Peterson, a European offshore logistics company, is finally making its mark in the Americas. Jeremy Cresswell talks with its CEO Erwin Kooij and director Murdo MacIver.
In February, Peterson Offshore Group (POG) signed a teaming partnership agreement with Port Cameron for the development of a $1.5billion, 500-acre deepwater port at Port Cameron in Louisiana to service the US Gulf of Mexico offshore energy industry.
Last month, the company finally pulled off a five years with options contract with BP to provide integrated logistics services for its operations in Trinidad & Tobago.
These two deals were achieved in one of the most difficult trading environments yet encountered by the upstream oil & gas industry, particularly offshore.
Some would regard what Peterson has accomplished as counter-cyclical; but whatever the interpretation put on the transactions, they mark a major expansion of the group into what can broadly regarded as the Americas.
Peterson was established in 1920 as a family owned inspection company for grain, which was traded and transported on the rivers and canals of the Netherlands.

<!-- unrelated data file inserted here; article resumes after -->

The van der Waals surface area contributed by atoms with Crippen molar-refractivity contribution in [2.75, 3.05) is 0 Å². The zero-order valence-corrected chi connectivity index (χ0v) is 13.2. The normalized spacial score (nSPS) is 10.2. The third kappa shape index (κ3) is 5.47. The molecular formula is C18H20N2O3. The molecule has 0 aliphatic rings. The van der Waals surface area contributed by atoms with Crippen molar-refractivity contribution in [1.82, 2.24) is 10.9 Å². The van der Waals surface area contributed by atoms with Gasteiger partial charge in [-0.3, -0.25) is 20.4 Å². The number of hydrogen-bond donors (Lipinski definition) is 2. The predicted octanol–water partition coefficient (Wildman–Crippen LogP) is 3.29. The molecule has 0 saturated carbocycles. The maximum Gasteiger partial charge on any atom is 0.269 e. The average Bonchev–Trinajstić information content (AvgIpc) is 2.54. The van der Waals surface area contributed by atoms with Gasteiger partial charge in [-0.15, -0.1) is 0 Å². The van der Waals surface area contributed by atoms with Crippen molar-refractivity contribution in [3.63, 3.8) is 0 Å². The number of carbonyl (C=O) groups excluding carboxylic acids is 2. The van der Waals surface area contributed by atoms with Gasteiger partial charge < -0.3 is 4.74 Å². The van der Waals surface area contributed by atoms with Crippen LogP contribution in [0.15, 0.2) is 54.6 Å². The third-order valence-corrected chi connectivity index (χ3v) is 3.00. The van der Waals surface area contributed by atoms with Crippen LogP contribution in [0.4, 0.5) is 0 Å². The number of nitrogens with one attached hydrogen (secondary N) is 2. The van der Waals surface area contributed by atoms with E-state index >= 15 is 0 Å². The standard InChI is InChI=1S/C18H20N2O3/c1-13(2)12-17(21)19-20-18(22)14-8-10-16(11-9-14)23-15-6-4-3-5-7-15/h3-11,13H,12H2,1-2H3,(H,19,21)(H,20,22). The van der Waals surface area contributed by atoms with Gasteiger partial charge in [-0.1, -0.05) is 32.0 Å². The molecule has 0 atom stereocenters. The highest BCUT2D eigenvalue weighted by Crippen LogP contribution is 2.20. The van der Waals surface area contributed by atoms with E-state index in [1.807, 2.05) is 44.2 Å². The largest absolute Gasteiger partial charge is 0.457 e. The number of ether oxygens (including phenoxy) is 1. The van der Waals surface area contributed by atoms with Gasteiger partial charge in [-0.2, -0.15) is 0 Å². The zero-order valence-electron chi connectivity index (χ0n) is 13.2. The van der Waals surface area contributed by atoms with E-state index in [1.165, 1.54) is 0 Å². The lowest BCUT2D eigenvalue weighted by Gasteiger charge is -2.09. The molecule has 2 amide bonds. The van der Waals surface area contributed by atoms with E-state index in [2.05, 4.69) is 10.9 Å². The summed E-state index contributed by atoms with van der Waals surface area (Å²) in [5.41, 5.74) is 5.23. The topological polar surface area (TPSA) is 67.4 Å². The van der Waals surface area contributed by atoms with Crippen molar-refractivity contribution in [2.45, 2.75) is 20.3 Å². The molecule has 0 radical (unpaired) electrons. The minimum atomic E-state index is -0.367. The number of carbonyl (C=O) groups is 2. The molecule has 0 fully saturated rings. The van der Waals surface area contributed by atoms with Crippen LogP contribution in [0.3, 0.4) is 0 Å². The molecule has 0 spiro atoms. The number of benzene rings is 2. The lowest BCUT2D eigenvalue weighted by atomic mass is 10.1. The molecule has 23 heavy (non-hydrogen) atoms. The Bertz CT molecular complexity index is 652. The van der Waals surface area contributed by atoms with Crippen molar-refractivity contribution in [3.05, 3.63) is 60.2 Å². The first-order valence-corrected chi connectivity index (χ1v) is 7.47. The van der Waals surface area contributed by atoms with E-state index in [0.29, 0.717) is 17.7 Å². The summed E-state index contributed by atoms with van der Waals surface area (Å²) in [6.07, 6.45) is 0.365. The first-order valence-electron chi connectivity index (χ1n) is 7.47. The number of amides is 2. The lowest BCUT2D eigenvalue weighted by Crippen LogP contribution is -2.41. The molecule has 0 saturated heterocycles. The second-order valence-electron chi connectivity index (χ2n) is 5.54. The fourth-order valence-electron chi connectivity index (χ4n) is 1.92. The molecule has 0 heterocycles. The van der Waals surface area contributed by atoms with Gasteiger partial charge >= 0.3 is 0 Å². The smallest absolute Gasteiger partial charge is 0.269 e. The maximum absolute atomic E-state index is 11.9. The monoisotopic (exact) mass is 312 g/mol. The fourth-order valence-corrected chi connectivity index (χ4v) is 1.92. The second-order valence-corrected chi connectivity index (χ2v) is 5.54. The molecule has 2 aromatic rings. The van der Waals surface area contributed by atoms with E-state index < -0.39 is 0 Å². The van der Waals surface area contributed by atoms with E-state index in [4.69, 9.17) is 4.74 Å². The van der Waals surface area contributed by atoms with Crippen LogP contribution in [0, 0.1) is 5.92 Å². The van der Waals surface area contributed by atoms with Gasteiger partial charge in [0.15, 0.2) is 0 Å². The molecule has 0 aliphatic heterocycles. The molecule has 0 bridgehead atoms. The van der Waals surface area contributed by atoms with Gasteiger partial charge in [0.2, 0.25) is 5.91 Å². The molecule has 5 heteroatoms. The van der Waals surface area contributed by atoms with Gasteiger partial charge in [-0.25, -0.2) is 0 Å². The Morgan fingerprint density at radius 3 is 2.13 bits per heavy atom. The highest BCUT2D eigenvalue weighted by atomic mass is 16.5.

It was in the early 1980s when today’s offshore business was seeded by Erwin Kooij, who is CEO of POG.
“When I started this side of Peterson … that was in 1983 … we were awarded a contract by Shell NAM in The Netherlands,” he recalled.
“Peterson Offshore is part of a larger group that operates in 70 countries, but the oil & gas division was originally only focused on The Netherlands.
“In the beginning, before we were awarded the Shell contract the focus was on one-well operators. They would come to the Netherlands, we would support their operations with supply base storage, that kind of thing. But with the Shell NAM win the business began to change.”
In those days the North Sea had a fragmented offshore logistics network … various companies operating out of many more bases than now. Kooij said this started to change as the North Sea industry grew but then along came the first oil price shock.